High Hydrogen Concentrations Detected In The Underground Vaults For RH-TRU Waste At INEEL Compared With Calculated Values Using The INEEL-Developed Computer Code

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About 700 remote-handled transuranic (RH-TRU) waste drums are stored in about 144 underground vaults at the Intermediate-Level Transuranic Storage Facility at the Idaho National Environmental and Engineering Laboratory’s (INEEL’s) Radioactive Waste Management Complex (RWMC). These drums were shipped to the INEEL from 1976 through 1996. During recent monitoring, concentrations of hydrogen were found to be in excess of lower explosive limits. The hydrogen concentration in one vault was detected to be as high as 18% (by volume). This condition required evaluation of the safety basis for the facility. The INEEL has developed a computer program to estimate the hydrogen gas ... continued below

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Bhatt, Rajiv & Khericha, Soli February 1, 2005.

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About 700 remote-handled transuranic (RH-TRU) waste drums are stored in about 144 underground vaults at the Intermediate-Level Transuranic Storage Facility at the Idaho National Environmental and Engineering Laboratory’s (INEEL’s) Radioactive Waste Management Complex (RWMC). These drums were shipped to the INEEL from 1976 through 1996. During recent monitoring, concentrations of hydrogen were found to be in excess of lower explosive limits. The hydrogen concentration in one vault was detected to be as high as 18% (by volume). This condition required evaluation of the safety basis for the facility. The INEEL has developed a computer program to estimate the hydrogen gas generation as a function of time and diffusion through a series of layers (volumes), with a maximum five layers plus a sink/environment. The program solves the first-order diffusion equations as a function of time. The current version of the code is more flexible in terms of user input. The program allows the user to estimate hydrogen concentrations in the different layers of a configuration and then change the configuration after a given time; e.g.; installation of a filter on an unvented drum or placed in a vault or in a shipping cask. The code has been used to predict vault concentrations and to identify potential problems during retrieval and aboveground storage. The code has generally predicted higher hydrogen concentrations than the measured values, particularly for the drums older than 20 year, which could be due to uncertainty and conservative assumptions in drum age, heat generation rate, hydrogen generation rate, Geff, and diffusion rates through the layers.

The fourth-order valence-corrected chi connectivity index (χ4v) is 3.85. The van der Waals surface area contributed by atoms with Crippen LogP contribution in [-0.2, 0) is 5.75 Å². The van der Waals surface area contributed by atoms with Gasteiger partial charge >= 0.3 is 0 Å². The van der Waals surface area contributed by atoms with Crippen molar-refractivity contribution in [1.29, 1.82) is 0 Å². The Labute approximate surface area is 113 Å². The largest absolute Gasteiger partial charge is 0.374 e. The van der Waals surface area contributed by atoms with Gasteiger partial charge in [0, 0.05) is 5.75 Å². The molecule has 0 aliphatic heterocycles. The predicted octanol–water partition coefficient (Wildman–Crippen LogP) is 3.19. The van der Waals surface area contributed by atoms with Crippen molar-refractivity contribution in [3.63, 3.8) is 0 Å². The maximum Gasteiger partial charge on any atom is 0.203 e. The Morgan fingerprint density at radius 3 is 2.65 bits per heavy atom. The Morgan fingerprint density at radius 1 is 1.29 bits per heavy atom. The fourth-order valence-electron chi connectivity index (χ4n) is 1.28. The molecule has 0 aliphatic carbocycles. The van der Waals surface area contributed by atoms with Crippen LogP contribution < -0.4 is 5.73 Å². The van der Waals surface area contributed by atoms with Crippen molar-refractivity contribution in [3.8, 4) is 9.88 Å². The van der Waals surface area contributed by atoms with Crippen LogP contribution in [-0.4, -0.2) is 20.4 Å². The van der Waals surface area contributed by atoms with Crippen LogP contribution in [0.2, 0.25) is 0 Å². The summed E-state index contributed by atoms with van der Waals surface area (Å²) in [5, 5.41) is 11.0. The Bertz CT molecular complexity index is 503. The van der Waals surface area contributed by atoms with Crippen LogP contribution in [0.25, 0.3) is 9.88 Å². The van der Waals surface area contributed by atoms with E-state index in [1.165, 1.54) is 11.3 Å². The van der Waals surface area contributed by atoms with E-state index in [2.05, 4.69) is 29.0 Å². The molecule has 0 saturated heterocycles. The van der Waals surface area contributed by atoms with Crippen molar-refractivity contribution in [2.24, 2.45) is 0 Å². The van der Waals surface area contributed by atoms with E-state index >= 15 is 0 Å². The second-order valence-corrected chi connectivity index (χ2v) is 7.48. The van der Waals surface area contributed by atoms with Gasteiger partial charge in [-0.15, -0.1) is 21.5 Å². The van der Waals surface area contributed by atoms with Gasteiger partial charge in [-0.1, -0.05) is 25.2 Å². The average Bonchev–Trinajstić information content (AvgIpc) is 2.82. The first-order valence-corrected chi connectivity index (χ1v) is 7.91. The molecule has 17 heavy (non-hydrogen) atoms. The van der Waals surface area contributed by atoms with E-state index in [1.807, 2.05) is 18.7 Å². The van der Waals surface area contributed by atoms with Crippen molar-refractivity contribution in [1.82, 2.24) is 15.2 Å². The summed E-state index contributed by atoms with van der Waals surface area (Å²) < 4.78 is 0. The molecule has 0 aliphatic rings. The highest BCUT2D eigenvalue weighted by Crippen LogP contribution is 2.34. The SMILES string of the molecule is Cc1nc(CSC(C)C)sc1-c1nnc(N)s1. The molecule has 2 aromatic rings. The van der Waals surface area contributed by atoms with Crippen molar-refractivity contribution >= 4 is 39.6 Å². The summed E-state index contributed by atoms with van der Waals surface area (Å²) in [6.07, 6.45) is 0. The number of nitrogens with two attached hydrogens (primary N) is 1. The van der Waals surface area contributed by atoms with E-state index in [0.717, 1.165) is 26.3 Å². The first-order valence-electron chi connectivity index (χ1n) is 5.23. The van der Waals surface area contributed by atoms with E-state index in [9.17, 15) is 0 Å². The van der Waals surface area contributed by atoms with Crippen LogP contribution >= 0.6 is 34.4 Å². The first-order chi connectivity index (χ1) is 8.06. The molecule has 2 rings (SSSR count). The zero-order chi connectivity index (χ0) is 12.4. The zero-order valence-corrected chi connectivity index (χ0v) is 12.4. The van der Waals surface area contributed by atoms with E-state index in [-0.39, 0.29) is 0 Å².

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  • Waste Management Symposium 05,Tuscon, Arizona,02/27/2005,03/03/2005

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  • Report No.: ICP/CON-04-00563
  • Grant Number: DE-AC07-99ID-13727
  • Office of Scientific & Technical Information Report Number: 911045
  • Archival Resource Key: ark:/67531/metadc887124

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Office of Scientific & Technical Information Technical Reports

Reports, articles and other documents harvested from the Office of Scientific and Technical Information.

Office of Scientific and Technical Information (OSTI) is the Department of Energy (DOE) office that collects, preserves, and disseminates DOE-sponsored research and development (R&D) results that are the outcomes of R&D projects or other funded activities at DOE labs and facilities nationwide and grantees at universities and other institutions.

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  • February 1, 2005

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  • Sept. 22, 2016, 2:13 a.m.

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  • Nov. 7, 2016, 7:53 p.m.

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Bhatt, Rajiv & Khericha, Soli. High Hydrogen Concentrations Detected In The Underground Vaults For RH-TRU Waste At INEEL Compared With Calculated Values Using The INEEL-Developed Computer Code, article, February 1, 2005; United States. (digital.library.unt.edu/ark:/67531/metadc887124/: accessed October 23, 2018), University of North Texas Libraries, Digital Library, digital.library.unt.edu; crediting UNT Libraries Government Documents Department.